JANUARY 2, 1938- AUGUST 29, 2004
Roemer – Albert Stanley passed away at age 66 on Aug 29, 2004 in Nelson Hospital following a brave and courageous fight with melanoma. Al passed away never giving up. Al was born in Burns Lake, BC on Jan.2, 1938, the 3rd child of Harold and Irene Roemer. He was predeceased by his father in 1997 and his younger brother Len in 2001.
He is survived by his partner of many happy years, Judy Eaton; his children: daughter Heather (Gerry); son Albert (Darlene); 3 grandchildren: Candice, David, and Matthew.
He is also survived by his mother, Irene Roemer of Creston, BC; brothers Frank (Lorelle) of Coquitlam; Don (Claudette) of New Westminster and his sister Marilyn of Ft McCloud, Alberta. Also, many nieces and nephews.
Born Jan 2, 1938 in Burns Lake, BC, Al lived his first 3 yrs in the Danskin area, just south of Francois Lake. In 1940, his father took a job with the Cominco mercury mine at Pinchi Lake BC, the family moved there and stayed until the mine closed in 1944, and his father was transferred to Cominco’s Sullivan Mine at Kimberley BC. After 2 yrs in Kimberley, in 1946, the family moved to Creston, BC, Al attended Creston schools, graduating in 1956 from Prince Charles High School and then matriculating in 1957. After High School, Al worked at the Sullivan mine at Kimberley for two years, then moved to Nelson, BC to attend Notre Dame University.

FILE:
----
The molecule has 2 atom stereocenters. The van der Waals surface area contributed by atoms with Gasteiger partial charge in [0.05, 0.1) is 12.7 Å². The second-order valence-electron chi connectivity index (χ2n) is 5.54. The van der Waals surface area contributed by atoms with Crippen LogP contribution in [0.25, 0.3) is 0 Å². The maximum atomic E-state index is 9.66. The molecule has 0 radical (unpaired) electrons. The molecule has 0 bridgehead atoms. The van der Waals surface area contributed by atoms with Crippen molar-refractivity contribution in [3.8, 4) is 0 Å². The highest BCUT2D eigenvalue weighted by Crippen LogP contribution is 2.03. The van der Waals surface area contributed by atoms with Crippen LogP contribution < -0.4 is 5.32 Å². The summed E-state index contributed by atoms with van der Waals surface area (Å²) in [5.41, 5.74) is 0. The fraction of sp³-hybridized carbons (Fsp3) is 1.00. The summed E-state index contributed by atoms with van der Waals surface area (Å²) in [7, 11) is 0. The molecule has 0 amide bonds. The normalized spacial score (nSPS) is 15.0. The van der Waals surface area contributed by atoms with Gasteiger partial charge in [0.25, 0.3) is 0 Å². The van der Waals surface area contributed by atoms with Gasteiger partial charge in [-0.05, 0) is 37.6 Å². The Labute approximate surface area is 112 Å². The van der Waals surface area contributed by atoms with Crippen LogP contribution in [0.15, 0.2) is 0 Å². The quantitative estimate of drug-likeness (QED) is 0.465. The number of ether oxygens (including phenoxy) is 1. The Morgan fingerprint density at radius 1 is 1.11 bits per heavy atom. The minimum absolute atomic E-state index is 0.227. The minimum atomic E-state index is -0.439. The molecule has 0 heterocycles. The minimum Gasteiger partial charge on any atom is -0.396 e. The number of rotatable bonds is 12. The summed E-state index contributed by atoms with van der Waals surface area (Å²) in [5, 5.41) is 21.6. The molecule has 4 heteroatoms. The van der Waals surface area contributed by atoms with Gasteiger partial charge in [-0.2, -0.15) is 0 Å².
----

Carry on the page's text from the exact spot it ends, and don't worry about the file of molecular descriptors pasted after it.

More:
Al was proud of his work on many of the major hydro-electric dam projects in BC and Alberta. As a technician involving testing and concrete, he worked on the Kootenay Canal, 7 mile Dam, the Mica and Revelstoke dams and the Little Old Man River project in Alberta, as well a several other major construction projects like Selkirk College and Skookumchuk Pulp Mill.
From his very early years, sports were an important part of Al’s life. Wherever he was, he sought out the softball and baseball fields, the hockey rinks, the golf courses and the ski hills. He played on baseball and hockey teams in Creston, Kimberley, Nelson, Cranbrook, and when playing for the Kimberley Dynamos,one of his home runs still stands as one of the longest ever recorded there. He leaves behind many friends and teammates wherever he played. We know wherever he is, he’s not far from a ballfield, arena, golf course or ski hill. We know he is hitting a homer, scoring a goal, putting a golf ball, or swishing down a snowy mountain. Al was a strong and talented athlete all his life. He will be missed by many.
Many thanks to all the home care nurses as well as the doctors, nurses and hospital staff at the Nelson Hospital who so compassionately ministered to Al during his struggle. Thanks also to many others who provided support, transportation, their kindness is much appreciated.
Friends wishing to make a memorial tribute are asked to make a donation to the Canadian Cancer Society in his name. A family memorial service is being held at a later date.